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University Equity and Inclusion

Health Care


Rutgers H.O.P.E. Clinic director, Frank Giannelli (right), accepts a $60,000 check donation on April 19 from the Affinity Foundation, the nonprofit organization of Affinity Federal Credit Union. The gift allows clinic officials to expand primary health care services for underserved populations across central New Jersey. (R) Frank Giannelli, Jr. trustee, Affinity Foundation; MaryAnne Melanson, trustee, Affinity Foundation; Kawanzaa King, trustee, Affinity Foundation; Karla Wallack, executive director, Affini

“Part of our mission is to make medical services accessible and affordable to the communities we partner with,” said Frank Giannelli, an assistant professor for the physician assistant program at the Rutgers School of Health Professions. “With help from Affinity, we can provide free primary care to uninsured and underserved adults and keep the clinic open longer.”

Woman with girl in wheelchair

People with autism and intellectual disabilities historically have a life expectancy nearly 20 years less than the general population, in part because of a lack of specialized care.

To address these health inequities, Rutgers University Behavioral Health Care, the RWJBarnabas Health network and nonprofit organization Woods Services are establishing the first integrated primary and behavioral health care center for people with intellectual and developmental disabilities and autism in New Jersey.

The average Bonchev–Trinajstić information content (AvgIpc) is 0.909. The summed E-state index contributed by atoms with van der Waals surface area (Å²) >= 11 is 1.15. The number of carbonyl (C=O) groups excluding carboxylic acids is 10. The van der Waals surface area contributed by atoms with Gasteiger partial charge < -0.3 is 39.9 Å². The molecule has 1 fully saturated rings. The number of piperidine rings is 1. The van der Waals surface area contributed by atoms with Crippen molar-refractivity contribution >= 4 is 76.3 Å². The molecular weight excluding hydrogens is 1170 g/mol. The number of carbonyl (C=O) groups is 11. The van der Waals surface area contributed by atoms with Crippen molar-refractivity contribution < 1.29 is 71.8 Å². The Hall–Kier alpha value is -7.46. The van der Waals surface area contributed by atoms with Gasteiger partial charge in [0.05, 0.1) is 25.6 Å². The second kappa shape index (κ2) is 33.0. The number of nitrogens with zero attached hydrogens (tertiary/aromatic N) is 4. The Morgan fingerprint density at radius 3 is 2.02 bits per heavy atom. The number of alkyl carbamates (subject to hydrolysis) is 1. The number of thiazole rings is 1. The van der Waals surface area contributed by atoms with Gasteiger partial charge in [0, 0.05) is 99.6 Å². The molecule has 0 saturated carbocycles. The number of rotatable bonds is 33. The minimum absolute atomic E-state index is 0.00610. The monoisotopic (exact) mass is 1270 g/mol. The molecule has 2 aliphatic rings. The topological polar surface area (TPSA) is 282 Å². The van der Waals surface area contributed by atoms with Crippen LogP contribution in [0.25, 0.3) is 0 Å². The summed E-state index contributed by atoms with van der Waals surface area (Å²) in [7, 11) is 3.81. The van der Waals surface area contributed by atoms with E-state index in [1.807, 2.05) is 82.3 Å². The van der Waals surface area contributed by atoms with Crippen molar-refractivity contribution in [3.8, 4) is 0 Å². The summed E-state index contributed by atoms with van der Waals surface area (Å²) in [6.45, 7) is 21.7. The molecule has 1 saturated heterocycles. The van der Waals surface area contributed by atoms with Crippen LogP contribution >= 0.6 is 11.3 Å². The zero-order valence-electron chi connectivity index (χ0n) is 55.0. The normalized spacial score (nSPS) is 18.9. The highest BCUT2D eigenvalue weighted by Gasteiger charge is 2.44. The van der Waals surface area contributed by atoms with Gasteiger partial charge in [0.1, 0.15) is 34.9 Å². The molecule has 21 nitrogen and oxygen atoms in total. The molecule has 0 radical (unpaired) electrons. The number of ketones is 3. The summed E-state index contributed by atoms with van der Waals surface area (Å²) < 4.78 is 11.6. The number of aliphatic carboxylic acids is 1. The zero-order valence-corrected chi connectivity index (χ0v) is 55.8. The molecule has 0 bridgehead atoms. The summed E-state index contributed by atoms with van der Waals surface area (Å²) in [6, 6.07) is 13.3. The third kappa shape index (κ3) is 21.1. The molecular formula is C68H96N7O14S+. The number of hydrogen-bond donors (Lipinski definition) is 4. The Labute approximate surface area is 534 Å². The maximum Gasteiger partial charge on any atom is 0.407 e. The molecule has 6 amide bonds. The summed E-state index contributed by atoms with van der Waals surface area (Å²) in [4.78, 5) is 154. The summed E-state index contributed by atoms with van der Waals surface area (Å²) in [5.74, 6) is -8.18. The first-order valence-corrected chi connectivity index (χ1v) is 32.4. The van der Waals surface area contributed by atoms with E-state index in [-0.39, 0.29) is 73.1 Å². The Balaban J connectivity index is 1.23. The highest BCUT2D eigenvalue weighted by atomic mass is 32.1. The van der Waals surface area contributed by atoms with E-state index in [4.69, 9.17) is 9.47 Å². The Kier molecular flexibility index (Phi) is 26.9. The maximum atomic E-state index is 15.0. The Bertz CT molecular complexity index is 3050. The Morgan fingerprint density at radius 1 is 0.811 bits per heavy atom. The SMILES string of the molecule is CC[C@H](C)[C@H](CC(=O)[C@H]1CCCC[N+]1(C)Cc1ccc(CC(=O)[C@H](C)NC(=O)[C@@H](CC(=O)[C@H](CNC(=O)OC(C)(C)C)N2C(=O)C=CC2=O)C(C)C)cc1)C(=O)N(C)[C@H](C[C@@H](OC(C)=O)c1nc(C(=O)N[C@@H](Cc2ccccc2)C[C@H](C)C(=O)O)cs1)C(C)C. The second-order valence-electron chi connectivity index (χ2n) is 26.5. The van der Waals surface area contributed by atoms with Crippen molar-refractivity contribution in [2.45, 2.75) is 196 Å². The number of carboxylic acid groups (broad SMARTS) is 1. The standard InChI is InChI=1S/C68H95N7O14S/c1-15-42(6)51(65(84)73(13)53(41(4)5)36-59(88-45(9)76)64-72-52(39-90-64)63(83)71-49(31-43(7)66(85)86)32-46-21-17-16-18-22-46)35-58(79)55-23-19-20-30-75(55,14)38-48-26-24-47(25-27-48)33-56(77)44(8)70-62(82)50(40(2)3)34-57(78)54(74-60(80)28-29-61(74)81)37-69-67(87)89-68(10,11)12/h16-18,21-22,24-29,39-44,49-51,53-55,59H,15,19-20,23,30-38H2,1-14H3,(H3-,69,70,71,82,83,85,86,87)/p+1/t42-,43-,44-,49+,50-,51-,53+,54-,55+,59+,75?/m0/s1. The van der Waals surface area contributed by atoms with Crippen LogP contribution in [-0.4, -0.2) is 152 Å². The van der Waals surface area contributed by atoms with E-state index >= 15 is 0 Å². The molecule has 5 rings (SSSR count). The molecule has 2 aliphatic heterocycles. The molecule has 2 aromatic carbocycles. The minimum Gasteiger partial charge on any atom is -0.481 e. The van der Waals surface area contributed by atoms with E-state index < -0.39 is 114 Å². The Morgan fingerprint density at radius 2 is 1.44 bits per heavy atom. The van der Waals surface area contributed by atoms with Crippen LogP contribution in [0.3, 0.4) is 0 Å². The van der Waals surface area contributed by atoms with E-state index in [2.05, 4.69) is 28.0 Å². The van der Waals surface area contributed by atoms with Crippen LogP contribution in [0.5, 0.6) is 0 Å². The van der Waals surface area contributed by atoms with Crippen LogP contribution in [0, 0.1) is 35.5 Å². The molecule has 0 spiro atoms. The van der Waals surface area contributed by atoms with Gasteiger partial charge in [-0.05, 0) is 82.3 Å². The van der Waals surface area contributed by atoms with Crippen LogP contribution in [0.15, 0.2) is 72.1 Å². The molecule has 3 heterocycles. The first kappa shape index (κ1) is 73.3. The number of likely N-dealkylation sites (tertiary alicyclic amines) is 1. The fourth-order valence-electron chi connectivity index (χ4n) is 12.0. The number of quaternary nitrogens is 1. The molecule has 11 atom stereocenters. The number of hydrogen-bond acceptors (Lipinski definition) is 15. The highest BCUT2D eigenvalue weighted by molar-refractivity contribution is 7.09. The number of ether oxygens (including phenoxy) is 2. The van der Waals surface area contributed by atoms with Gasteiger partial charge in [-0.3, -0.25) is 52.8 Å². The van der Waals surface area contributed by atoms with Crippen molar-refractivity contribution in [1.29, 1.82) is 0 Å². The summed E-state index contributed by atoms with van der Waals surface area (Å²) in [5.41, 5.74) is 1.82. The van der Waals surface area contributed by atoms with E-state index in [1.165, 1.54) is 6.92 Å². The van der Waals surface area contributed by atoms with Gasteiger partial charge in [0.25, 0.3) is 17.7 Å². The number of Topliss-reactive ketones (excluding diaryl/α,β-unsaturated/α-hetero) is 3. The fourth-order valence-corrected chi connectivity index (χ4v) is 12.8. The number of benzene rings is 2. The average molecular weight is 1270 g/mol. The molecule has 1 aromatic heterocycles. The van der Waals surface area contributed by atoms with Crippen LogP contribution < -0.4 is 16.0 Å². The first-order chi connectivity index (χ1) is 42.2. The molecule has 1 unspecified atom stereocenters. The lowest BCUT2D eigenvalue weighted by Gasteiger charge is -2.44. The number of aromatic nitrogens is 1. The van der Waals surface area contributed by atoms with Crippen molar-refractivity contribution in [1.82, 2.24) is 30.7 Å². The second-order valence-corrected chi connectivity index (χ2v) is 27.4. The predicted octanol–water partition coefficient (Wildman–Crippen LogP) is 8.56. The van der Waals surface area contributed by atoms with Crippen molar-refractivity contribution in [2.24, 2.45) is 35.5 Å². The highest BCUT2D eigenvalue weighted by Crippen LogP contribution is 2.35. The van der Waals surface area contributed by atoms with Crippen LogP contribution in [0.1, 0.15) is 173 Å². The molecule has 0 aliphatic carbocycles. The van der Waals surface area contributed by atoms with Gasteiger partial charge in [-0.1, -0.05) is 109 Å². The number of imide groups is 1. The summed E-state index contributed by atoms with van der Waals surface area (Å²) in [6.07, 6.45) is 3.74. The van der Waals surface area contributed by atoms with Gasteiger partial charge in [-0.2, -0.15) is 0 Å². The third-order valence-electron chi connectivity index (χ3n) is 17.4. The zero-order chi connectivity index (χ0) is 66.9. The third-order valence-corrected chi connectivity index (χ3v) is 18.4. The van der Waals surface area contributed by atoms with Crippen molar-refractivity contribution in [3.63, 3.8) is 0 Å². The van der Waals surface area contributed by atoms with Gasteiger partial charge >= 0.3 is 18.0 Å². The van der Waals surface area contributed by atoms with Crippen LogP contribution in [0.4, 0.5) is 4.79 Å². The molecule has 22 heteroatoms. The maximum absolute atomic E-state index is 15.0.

Rutgers nurses

To encourage students to join nursing’s dwindling ranks, an anonymous donor gave the Rutgers School of Nursing $2 million to establish an endowed fund that will provide full tuition scholarships for nursing undergraduates each year. The first preference for the scholarship goes to bachelor’s degree students from Newark area high schools, particularly those coming from Weequahic High School, where the donor graduated.

Collage of photos of healthcare patients

COVID-19 changed the way we communicate and interact globally while underscoring deep inequities in access to the internet and digital technology, notably among urban-dwelling older adults on fixed low-incomes. The lack of access to user-friendly technological devices and/or broadband services and proficiency in their usage, which is often referred to as “the digital divide,” is a long-recognized problem in communities of color, especially among older adults.

Doctors of RWJ

RWJBarnabas Health, the largest, most comprehensive academic health care system in New Jersey, has been recognized by Newsweek as one of “America’s Greatest Workplaces 2023 for Diversity.” RWJBarnabas Health is one of 1,000 companies in the United States to earn the designation. RWJBarnabas Health, in partnership with Rutgers University, is New Jersey’s largest academic health care system.